In recent times more and more residents have found reason to question the financial accounts of our council.
By Rob Steurmann
In brief many seek answers to just three basic questions;
- How much money (cash) do we have?,
- Are we making a profit? and,
- What is the value of our community assets?
In the commercial world these questions are answered by;
- A statement of profit and loss,
- A balance sheet.
It has been this way for a very long time, and is common to many businesses today. Care is taken to separate current (day-to-day) transactions from those of a capital nature.
Yet, of late, more residents comment on the lack of transparency in this regards in Council’s finances.
Apparently the world of local government finance is unique. Mere mortals will experience difficulty understanding local government finances. Or so say those engaged in local government anyway.
Mere mortals misunderstand the mix of transactions presented in a single report you see. Shame on the residents!
As required by law at the end of 2019 (see BS19/53 on 24/10/2019) a (final) report went up to council for adoption. It stated;
- Our total (gross) income was $213,940,000
- Our council received grants of a capital nature amounting to $37,146,000
- Our council made a net operating profit of $32,441,000
- And after the capital grants are excluded the result is a deficit of $4,705,000
However ‘final’ does not mean ‘final’ because we then get “normalised” figures.
Under this “normalised” term we now find;
- Our total (gross) income is now $196,437,000
- Our council received grants of a capital nature amounts to? We can’t tell*
- Our council made a net operating profit of $30,209,000
- And after the capital grants are excluding the result is? Deficit $854,000
There is no need to worry there is reconciliation of the operating surplus with two further sets of figures – the operating surplus and the cash flow figures.
|operating surplus (,000)||cash flow (,000)|
What did you think it was going to prove the surplus of $30,209,000 as shown in the “normalised” accounts or $32,221,000 as in the “final” account?
The reconciliation for the operating surplus works out as follows
Water (8.191), sewerage (8.276) and general fund (23.997). It adds up to $40.464m
In the cash flow the amounts for non-cash items were excluded – depreciation adjustment and the amount of the grants for capital purposes fell by $13,680, 00m.
Somehow it mysteriously appears our council got a grant that was not paid out in cash??
A reader has to look elsewhere to find out assets went up by $84.843 M. This, of course, is not income and explained away as follows;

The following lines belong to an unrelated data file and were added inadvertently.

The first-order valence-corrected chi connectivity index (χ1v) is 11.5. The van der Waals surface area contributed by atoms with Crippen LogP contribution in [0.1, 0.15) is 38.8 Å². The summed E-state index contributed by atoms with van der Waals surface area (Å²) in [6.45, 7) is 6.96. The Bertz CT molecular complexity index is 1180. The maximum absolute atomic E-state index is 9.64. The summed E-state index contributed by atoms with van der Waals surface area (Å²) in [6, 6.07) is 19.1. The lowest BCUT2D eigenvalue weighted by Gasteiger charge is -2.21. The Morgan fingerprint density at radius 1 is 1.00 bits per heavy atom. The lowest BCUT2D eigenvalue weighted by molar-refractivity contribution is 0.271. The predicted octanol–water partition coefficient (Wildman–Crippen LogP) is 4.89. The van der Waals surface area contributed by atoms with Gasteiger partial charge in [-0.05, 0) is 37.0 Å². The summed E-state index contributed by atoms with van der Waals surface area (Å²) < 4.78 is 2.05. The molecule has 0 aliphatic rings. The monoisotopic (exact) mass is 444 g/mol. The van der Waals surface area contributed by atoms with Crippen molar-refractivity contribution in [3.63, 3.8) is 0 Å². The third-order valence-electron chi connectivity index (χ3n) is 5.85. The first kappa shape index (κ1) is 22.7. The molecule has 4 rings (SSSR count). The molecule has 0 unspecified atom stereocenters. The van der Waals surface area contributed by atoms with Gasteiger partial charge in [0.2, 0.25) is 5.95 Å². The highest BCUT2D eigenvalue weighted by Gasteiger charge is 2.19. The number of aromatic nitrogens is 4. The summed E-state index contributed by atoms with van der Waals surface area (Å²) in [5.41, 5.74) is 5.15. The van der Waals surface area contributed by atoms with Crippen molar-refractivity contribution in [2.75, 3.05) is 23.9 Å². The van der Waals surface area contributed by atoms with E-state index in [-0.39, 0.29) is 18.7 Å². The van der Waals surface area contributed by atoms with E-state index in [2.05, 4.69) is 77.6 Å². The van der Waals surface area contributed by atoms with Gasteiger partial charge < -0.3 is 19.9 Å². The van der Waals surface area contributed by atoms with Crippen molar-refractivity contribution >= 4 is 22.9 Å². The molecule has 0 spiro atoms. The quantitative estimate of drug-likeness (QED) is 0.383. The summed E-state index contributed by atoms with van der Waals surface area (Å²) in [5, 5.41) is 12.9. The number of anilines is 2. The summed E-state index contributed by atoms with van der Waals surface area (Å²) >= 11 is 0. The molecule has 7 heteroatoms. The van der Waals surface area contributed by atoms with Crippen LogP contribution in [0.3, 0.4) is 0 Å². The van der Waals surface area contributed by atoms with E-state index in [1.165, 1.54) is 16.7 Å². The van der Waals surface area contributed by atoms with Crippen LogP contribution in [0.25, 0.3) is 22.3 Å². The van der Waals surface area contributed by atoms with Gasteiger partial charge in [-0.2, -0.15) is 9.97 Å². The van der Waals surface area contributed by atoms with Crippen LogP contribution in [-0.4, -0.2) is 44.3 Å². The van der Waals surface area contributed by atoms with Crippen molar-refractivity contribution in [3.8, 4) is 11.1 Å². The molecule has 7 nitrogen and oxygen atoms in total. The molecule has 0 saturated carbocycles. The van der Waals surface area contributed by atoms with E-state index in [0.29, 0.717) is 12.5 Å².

“From the Revaluation of Infrastructure, Property, Plant and Equipment …. which is largely attributable to the assets held by the Coffs Coast Skate Park and transferred to council upon cessation of the Reserve Trust from 1 July 2018”.
An $84.8m skate park!?
Curiously there was a downward adjustment to the grants and a comment to see note (1). This note appears to be omitted and is not included under the (1) in the report.
But it is hard to see how this impacts of the “trading” position of council.
Our council will report to the OLG as follows;
- Our total (gross) income $215,223,000
- Our council received grants of a capital nature amounting to $32,137,000
- Our council made a net operating profit of $44,271,000
- And after the capital grants are excluded the result is deficit $3,939,000
Hang on a moment. The amount for the grants for capital purposes changed! The total grant figure was $45,669,000m of which $37,146,000m was for capital purposes.
The upshot of all of this is;
- We went from an operating surplus of $32,441,000 in the final accounts to be $44,271,000 reported to OLG.
- The deficit in the final accounts went from $4,705,000 to improve to $3,939,000 as reported to OLG.
It is no wonder there is a belief our financials are healthy.
So can you answer the three basic questions put at the start with a degree of certainty?
- How much money (cash) do we have, (apparently an extra $23.997M in the general operating fund).
- Are we making a profit (after excluding the grants – it would appear not) and
- What is the value of our community assets? (Do you want to know the actual or the artificial value?)
Perhaps someone might know if there is more than concrete in, or under, the Brelsford Park skate park. Gold perhaps?
* The 2018-19 Grant Figures are not readily apparent in the latest set of CHCC accounts from what I can see.
Rob Steurmann is a retired Government forensic auditor.